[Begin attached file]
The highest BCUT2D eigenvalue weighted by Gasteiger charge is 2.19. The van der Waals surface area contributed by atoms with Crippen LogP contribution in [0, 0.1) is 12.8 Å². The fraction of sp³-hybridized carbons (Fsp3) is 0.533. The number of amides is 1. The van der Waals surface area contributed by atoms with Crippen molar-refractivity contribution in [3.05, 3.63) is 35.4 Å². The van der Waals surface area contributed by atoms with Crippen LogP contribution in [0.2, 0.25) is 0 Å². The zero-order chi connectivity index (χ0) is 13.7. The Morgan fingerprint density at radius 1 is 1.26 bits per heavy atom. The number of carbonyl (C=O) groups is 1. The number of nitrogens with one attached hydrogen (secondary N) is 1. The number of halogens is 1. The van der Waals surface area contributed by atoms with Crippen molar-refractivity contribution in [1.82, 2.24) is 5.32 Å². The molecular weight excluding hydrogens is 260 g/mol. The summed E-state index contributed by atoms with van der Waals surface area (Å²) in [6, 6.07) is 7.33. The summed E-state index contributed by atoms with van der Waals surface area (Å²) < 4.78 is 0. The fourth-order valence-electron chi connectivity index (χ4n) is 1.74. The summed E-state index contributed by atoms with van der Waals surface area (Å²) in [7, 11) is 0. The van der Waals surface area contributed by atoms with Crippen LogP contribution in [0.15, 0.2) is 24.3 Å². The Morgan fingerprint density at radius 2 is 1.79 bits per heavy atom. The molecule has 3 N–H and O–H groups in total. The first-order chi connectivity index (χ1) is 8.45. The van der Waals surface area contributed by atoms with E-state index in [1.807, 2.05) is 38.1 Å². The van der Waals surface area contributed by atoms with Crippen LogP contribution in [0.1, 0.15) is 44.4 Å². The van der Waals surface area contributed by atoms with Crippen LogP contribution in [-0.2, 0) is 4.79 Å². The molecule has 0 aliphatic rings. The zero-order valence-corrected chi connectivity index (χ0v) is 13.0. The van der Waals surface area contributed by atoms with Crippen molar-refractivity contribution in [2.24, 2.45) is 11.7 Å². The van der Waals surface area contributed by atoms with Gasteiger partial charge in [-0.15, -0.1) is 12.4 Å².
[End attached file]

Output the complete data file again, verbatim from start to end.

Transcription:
The highest BCUT2D eigenvalue weighted by Gasteiger charge is 2.19. The van der Waals surface area contributed by atoms with Crippen LogP contribution in [0, 0.1) is 12.8 Å². The fraction of sp³-hybridized carbons (Fsp3) is 0.533. The number of amides is 1. The van der Waals surface area contributed by atoms with Crippen molar-refractivity contribution in [3.05, 3.63) is 35.4 Å². The van der Waals surface area contributed by atoms with Crippen LogP contribution in [0.2, 0.25) is 0 Å². The zero-order chi connectivity index (χ0) is 13.7. The Morgan fingerprint density at radius 1 is 1.26 bits per heavy atom. The number of carbonyl (C=O) groups is 1. The number of nitrogens with one attached hydrogen (secondary N) is 1. The number of halogens is 1. The van der Waals surface area contributed by atoms with Crippen molar-refractivity contribution in [1.82, 2.24) is 5.32 Å². The molecular weight excluding hydrogens is 260 g/mol. The summed E-state index contributed by atoms with van der Waals surface area (Å²) in [6, 6.07) is 7.33. The summed E-state index contributed by atoms with van der Waals surface area (Å²) < 4.78 is 0. The fourth-order valence-electron chi connectivity index (χ4n) is 1.74. The summed E-state index contributed by atoms with van der Waals surface area (Å²) in [7, 11) is 0. The van der Waals surface area contributed by atoms with Crippen LogP contribution in [0.15, 0.2) is 24.3 Å². The Morgan fingerprint density at radius 2 is 1.79 bits per heavy atom. The molecule has 3 N–H and O–H groups in total. The first-order chi connectivity index (χ1) is 8.45. The van der Waals surface area contributed by atoms with E-state index in [1.807, 2.05) is 38.1 Å². The van der Waals surface area contributed by atoms with Crippen LogP contribution in [0.1, 0.15) is 44.4 Å². The van der Waals surface area contributed by atoms with Crippen LogP contribution in [-0.2, 0) is 4.79 Å². The molecule has 0 aliphatic rings. The zero-order valence-corrected chi connectivity index (χ0v) is 13.0. The van der Waals surface area contributed by atoms with Crippen molar-refractivity contribution in [2.24, 2.45) is 11.7 Å². The van der Waals surface area contributed by atoms with Gasteiger partial charge in [-0.15, -0.1) is 12.4 Å².